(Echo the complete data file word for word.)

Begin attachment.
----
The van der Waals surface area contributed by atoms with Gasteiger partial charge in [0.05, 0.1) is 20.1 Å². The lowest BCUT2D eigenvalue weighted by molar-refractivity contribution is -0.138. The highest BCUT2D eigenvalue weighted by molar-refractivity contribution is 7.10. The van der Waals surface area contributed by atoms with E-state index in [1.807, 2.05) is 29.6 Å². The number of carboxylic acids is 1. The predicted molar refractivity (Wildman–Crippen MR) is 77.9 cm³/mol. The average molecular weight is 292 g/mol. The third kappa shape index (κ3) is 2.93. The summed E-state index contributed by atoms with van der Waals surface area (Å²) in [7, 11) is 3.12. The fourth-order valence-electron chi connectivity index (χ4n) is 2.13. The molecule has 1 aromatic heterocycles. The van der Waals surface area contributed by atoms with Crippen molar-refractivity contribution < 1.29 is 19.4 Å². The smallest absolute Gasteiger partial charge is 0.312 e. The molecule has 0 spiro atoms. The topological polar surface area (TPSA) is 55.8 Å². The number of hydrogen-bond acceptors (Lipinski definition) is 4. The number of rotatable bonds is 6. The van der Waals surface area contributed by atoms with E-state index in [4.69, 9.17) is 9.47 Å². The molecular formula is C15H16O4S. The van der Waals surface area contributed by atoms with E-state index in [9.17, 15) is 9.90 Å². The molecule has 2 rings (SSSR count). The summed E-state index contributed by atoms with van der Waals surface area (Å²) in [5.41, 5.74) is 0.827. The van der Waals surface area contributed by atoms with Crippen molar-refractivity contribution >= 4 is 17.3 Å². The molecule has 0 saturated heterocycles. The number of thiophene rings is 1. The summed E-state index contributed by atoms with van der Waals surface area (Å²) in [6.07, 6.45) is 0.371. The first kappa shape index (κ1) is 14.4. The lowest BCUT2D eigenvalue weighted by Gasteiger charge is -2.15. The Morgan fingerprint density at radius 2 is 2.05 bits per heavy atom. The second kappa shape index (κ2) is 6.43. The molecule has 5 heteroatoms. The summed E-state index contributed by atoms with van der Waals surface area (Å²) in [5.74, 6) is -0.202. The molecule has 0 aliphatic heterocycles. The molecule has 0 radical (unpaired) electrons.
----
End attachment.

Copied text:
The van der Waals surface area contributed by atoms with Gasteiger partial charge in [0.05, 0.1) is 20.1 Å². The lowest BCUT2D eigenvalue weighted by molar-refractivity contribution is -0.138. The highest BCUT2D eigenvalue weighted by molar-refractivity contribution is 7.10. The van der Waals surface area contributed by atoms with E-state index in [1.807, 2.05) is 29.6 Å². The number of carboxylic acids is 1. The predicted molar refractivity (Wildman–Crippen MR) is 77.9 cm³/mol. The average molecular weight is 292 g/mol. The third kappa shape index (κ3) is 2.93. The summed E-state index contributed by atoms with van der Waals surface area (Å²) in [7, 11) is 3.12. The fourth-order valence-electron chi connectivity index (χ4n) is 2.13. The molecule has 1 aromatic heterocycles. The van der Waals surface area contributed by atoms with Crippen molar-refractivity contribution < 1.29 is 19.4 Å². The smallest absolute Gasteiger partial charge is 0.312 e. The molecule has 0 spiro atoms. The topological polar surface area (TPSA) is 55.8 Å². The number of hydrogen-bond acceptors (Lipinski definition) is 4. The number of rotatable bonds is 6. The van der Waals surface area contributed by atoms with E-state index in [4.69, 9.17) is 9.47 Å². The molecular formula is C15H16O4S. The van der Waals surface area contributed by atoms with E-state index in [9.17, 15) is 9.90 Å². The molecule has 2 rings (SSSR count). The summed E-state index contributed by atoms with van der Waals surface area (Å²) in [5.41, 5.74) is 0.827. The van der Waals surface area contributed by atoms with Crippen molar-refractivity contribution >= 4 is 17.3 Å². The molecule has 0 saturated heterocycles. The number of thiophene rings is 1. The summed E-state index contributed by atoms with van der Waals surface area (Å²) in [6.07, 6.45) is 0.371. The first kappa shape index (κ1) is 14.4. The lowest BCUT2D eigenvalue weighted by Gasteiger charge is -2.15. The Morgan fingerprint density at radius 2 is 2.05 bits per heavy atom. The second kappa shape index (κ2) is 6.43. The molecule has 5 heteroatoms. The summed E-state index contributed by atoms with van der Waals surface area (Å²) in [5.74, 6) is -0.202. The molecule has 0 aliphatic heterocycles. The molecule has 0 radical (unpaired) electrons.